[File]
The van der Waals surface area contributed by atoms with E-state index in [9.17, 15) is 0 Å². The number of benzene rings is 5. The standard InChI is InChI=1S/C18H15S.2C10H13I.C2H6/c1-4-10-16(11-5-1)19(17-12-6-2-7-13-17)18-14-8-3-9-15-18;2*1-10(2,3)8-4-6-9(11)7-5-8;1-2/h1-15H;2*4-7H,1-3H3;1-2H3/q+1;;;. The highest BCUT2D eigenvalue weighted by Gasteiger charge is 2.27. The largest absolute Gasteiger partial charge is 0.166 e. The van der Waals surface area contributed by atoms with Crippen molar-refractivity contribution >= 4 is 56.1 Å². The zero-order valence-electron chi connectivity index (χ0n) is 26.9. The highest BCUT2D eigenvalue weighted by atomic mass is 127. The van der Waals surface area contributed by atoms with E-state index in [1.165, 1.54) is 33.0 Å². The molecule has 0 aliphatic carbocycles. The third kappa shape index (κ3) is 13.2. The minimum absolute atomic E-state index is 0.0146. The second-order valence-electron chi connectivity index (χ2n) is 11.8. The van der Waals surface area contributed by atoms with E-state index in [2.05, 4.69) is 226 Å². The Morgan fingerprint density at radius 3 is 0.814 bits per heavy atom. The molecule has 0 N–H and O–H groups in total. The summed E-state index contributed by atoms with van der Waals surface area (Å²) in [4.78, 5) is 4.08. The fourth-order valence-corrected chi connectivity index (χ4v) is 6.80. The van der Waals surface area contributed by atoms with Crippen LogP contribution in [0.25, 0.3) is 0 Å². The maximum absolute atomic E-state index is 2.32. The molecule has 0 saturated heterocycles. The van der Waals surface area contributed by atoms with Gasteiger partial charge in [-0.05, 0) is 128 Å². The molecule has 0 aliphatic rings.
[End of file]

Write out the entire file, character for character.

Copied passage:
The van der Waals surface area contributed by atoms with E-state index in [9.17, 15) is 0 Å². The number of benzene rings is 5. The standard InChI is InChI=1S/C18H15S.2C10H13I.C2H6/c1-4-10-16(11-5-1)19(17-12-6-2-7-13-17)18-14-8-3-9-15-18;2*1-10(2,3)8-4-6-9(11)7-5-8;1-2/h1-15H;2*4-7H,1-3H3;1-2H3/q+1;;;. The highest BCUT2D eigenvalue weighted by Gasteiger charge is 2.27. The largest absolute Gasteiger partial charge is 0.166 e. The van der Waals surface area contributed by atoms with Crippen molar-refractivity contribution >= 4 is 56.1 Å². The zero-order valence-electron chi connectivity index (χ0n) is 26.9. The highest BCUT2D eigenvalue weighted by atomic mass is 127. The van der Waals surface area contributed by atoms with E-state index in [1.165, 1.54) is 33.0 Å². The molecule has 0 aliphatic carbocycles. The third kappa shape index (κ3) is 13.2. The minimum absolute atomic E-state index is 0.0146. The second-order valence-electron chi connectivity index (χ2n) is 11.8. The van der Waals surface area contributed by atoms with E-state index in [2.05, 4.69) is 226 Å². The Morgan fingerprint density at radius 3 is 0.814 bits per heavy atom. The molecule has 0 N–H and O–H groups in total. The summed E-state index contributed by atoms with van der Waals surface area (Å²) in [4.78, 5) is 4.08. The fourth-order valence-corrected chi connectivity index (χ4v) is 6.80. The van der Waals surface area contributed by atoms with Crippen LogP contribution in [0.25, 0.3) is 0 Å². The maximum absolute atomic E-state index is 2.32. The molecule has 0 saturated heterocycles. The van der Waals surface area contributed by atoms with Gasteiger partial charge in [-0.05, 0) is 128 Å². The molecule has 0 aliphatic rings.